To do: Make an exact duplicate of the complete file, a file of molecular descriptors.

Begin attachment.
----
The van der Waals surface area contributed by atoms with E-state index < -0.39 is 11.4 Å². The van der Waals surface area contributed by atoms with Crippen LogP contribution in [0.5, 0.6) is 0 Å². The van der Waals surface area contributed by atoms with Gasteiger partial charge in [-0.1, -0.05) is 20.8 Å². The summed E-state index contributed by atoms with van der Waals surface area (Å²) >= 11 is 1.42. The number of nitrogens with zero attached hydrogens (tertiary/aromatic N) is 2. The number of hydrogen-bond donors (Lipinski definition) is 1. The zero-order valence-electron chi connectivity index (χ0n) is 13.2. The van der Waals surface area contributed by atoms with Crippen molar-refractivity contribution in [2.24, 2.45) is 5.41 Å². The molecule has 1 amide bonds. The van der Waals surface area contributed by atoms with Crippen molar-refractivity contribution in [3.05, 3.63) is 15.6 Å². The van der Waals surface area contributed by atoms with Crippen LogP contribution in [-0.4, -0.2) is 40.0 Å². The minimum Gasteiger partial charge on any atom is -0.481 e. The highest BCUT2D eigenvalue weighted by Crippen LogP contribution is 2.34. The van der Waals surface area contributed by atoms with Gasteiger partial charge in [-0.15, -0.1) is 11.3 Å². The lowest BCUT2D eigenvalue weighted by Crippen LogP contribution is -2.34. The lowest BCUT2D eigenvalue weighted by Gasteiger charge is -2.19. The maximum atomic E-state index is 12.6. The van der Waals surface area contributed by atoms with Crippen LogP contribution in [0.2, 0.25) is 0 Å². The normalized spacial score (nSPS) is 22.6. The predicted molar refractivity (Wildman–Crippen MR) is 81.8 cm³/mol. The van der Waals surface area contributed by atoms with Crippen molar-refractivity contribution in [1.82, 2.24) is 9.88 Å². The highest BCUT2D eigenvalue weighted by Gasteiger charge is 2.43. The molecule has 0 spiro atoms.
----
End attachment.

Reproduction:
The van der Waals surface area contributed by atoms with E-state index < -0.39 is 11.4 Å². The van der Waals surface area contributed by atoms with Crippen LogP contribution in [0.5, 0.6) is 0 Å². The van der Waals surface area contributed by atoms with Gasteiger partial charge in [-0.1, -0.05) is 20.8 Å². The summed E-state index contributed by atoms with van der Waals surface area (Å²) >= 11 is 1.42. The number of nitrogens with zero attached hydrogens (tertiary/aromatic N) is 2. The number of hydrogen-bond donors (Lipinski definition) is 1. The zero-order valence-electron chi connectivity index (χ0n) is 13.2. The van der Waals surface area contributed by atoms with Crippen molar-refractivity contribution in [2.24, 2.45) is 5.41 Å². The molecule has 1 amide bonds. The van der Waals surface area contributed by atoms with Crippen molar-refractivity contribution in [3.05, 3.63) is 15.6 Å². The van der Waals surface area contributed by atoms with Crippen LogP contribution in [-0.4, -0.2) is 40.0 Å². The minimum Gasteiger partial charge on any atom is -0.481 e. The highest BCUT2D eigenvalue weighted by Crippen LogP contribution is 2.34. The van der Waals surface area contributed by atoms with Gasteiger partial charge in [-0.15, -0.1) is 11.3 Å². The lowest BCUT2D eigenvalue weighted by Crippen LogP contribution is -2.34. The lowest BCUT2D eigenvalue weighted by Gasteiger charge is -2.19. The maximum atomic E-state index is 12.6. The van der Waals surface area contributed by atoms with Crippen LogP contribution in [0.2, 0.25) is 0 Å². The normalized spacial score (nSPS) is 22.6. The predicted molar refractivity (Wildman–Crippen MR) is 81.8 cm³/mol. The van der Waals surface area contributed by atoms with Crippen molar-refractivity contribution in [1.82, 2.24) is 9.88 Å². The highest BCUT2D eigenvalue weighted by Gasteiger charge is 2.43. The molecule has 0 spiro atoms.